A huge crash involving 34 vehicles on a highway in southwestern England killed at least seven people and injured 51, British police said Saturday.
The crash on Friday night involved explosions, and cars and tractor trailers burning "literally to the ground," Assistant Chief Constable Anthony Bangham told reporters. Police expect the death toll to rise and they fear they may find more bodies in the wreckage, Bangham said.
Video footage shown on British news channels showed large balls of fire consuming trucks, and billowing smoke at the scene.
It was not immediately clear what caused the collision on the M5 highway, but police said foggy conditions and wet road surfaces were partly to blame. Road accidents of this scale are rare in Britain, and rescuers have described the pile-up as one of the worst in living memory.
The affected section of the busy highway has been closed in both directions as police remove all vehicles for forensic examination. The highway will not be reopened until Sunday at the earliest, police said.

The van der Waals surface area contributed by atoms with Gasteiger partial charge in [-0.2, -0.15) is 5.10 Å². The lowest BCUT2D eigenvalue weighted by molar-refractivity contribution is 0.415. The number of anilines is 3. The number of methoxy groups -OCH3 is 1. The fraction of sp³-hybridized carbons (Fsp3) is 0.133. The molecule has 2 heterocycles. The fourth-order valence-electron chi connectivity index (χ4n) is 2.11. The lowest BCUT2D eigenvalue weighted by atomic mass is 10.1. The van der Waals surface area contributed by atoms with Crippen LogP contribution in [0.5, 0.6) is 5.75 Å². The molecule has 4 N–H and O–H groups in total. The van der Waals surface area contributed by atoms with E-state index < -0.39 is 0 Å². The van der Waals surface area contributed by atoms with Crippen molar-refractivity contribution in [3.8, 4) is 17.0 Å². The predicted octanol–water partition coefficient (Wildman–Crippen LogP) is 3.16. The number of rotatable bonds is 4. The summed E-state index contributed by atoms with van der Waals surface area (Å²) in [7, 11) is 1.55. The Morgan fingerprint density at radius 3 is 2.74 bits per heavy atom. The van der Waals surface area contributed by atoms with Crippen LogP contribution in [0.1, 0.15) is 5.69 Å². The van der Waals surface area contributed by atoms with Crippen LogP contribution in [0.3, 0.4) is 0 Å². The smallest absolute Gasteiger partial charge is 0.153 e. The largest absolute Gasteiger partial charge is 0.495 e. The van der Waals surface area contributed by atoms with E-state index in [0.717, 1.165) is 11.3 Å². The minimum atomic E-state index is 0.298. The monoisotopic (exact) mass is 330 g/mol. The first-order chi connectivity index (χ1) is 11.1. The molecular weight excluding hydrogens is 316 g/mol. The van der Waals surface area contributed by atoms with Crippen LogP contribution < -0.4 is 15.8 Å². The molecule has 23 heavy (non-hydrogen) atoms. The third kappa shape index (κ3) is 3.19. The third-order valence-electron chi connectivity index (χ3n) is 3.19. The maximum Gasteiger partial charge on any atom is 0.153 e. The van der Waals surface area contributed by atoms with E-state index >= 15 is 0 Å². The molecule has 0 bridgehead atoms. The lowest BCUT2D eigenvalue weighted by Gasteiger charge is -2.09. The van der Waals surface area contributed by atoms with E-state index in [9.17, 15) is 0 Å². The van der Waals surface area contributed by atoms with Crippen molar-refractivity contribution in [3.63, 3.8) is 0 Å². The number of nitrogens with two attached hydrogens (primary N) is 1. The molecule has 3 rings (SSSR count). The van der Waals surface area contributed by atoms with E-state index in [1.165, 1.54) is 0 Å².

Paul Slaven, a fire department official from the region, told the BBC earlier that the pile-up Friday evening on the M5 highway involved 20 cars and six trucks. He said the incident was the "worst road traffic collision anyone can remember" in the area.
Police said a section of the M5 highway would remain closed for at least 24 hours, and released a hotline number for people concerned about friends or family who may have been involved in the accident.
Tom Hamill, of Wells, who witnessed the accident, told BBC: "I'd slowed right down and had veered into the central reservation and I think that saved our lives — the fog lifted and I saw utter carnage.
"The thing that made me realize how bad it was, was you could hear the thud of cars hitting into lorries: One car overtook us going at about 60 or 70 miles an hour and just crashed straight into a lorry.
"I could hear people screaming and shouting. One woman who was carrying a baby and child was desperate — I helped the child over the central reservation and we all just tried to get as far away from the fire as possible."